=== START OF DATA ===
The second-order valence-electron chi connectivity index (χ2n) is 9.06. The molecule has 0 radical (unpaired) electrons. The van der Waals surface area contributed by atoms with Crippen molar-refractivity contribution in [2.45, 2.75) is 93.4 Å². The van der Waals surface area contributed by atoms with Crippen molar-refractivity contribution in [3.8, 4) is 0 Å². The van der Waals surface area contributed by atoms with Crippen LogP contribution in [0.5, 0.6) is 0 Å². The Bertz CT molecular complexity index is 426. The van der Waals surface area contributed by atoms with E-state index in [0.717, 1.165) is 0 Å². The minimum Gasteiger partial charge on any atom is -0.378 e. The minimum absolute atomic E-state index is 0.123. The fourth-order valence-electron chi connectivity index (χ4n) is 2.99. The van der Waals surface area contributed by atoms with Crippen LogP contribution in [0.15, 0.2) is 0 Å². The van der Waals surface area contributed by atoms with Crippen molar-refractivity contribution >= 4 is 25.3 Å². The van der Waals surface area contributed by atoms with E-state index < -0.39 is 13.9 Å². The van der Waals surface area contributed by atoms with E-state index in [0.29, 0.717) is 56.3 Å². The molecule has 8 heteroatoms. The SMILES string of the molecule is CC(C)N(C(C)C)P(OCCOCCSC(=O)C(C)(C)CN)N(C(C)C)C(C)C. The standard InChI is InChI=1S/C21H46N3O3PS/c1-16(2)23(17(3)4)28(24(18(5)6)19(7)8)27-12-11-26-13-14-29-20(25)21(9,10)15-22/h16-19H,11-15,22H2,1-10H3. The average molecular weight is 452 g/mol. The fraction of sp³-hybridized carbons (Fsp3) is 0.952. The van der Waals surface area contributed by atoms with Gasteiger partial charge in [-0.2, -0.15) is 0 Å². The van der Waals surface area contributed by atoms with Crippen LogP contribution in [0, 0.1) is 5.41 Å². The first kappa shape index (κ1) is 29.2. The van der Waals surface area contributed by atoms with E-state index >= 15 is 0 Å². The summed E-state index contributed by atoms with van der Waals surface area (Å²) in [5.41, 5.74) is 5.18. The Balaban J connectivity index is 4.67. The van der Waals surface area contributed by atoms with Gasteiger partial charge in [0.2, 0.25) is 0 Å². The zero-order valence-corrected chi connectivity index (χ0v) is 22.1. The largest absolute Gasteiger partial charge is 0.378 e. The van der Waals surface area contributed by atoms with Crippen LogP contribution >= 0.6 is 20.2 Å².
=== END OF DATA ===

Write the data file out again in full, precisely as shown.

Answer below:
The second-order valence-electron chi connectivity index (χ2n) is 9.06. The molecule has 0 radical (unpaired) electrons. The van der Waals surface area contributed by atoms with Crippen molar-refractivity contribution in [2.45, 2.75) is 93.4 Å². The van der Waals surface area contributed by atoms with Crippen molar-refractivity contribution in [3.8, 4) is 0 Å². The van der Waals surface area contributed by atoms with Crippen LogP contribution in [0.5, 0.6) is 0 Å². The Bertz CT molecular complexity index is 426. The van der Waals surface area contributed by atoms with E-state index in [0.717, 1.165) is 0 Å². The minimum Gasteiger partial charge on any atom is -0.378 e. The minimum absolute atomic E-state index is 0.123. The fourth-order valence-electron chi connectivity index (χ4n) is 2.99. The van der Waals surface area contributed by atoms with Crippen LogP contribution in [0.15, 0.2) is 0 Å². The van der Waals surface area contributed by atoms with Crippen molar-refractivity contribution >= 4 is 25.3 Å². The van der Waals surface area contributed by atoms with E-state index < -0.39 is 13.9 Å². The van der Waals surface area contributed by atoms with E-state index in [0.29, 0.717) is 56.3 Å². The molecule has 8 heteroatoms. The SMILES string of the molecule is CC(C)N(C(C)C)P(OCCOCCSC(=O)C(C)(C)CN)N(C(C)C)C(C)C. The standard InChI is InChI=1S/C21H46N3O3PS/c1-16(2)23(17(3)4)28(24(18(5)6)19(7)8)27-12-11-26-13-14-29-20(25)21(9,10)15-22/h16-19H,11-15,22H2,1-10H3. The average molecular weight is 452 g/mol. The fraction of sp³-hybridized carbons (Fsp3) is 0.952. The van der Waals surface area contributed by atoms with Gasteiger partial charge in [-0.2, -0.15) is 0 Å². The van der Waals surface area contributed by atoms with Crippen LogP contribution in [0, 0.1) is 5.41 Å². The first kappa shape index (κ1) is 29.2. The van der Waals surface area contributed by atoms with E-state index >= 15 is 0 Å². The summed E-state index contributed by atoms with van der Waals surface area (Å²) in [5.41, 5.74) is 5.18. The Balaban J connectivity index is 4.67. The van der Waals surface area contributed by atoms with Gasteiger partial charge in [0.2, 0.25) is 0 Å². The zero-order valence-corrected chi connectivity index (χ0v) is 22.1. The largest absolute Gasteiger partial charge is 0.378 e. The van der Waals surface area contributed by atoms with Crippen LogP contribution >= 0.6 is 20.2 Å².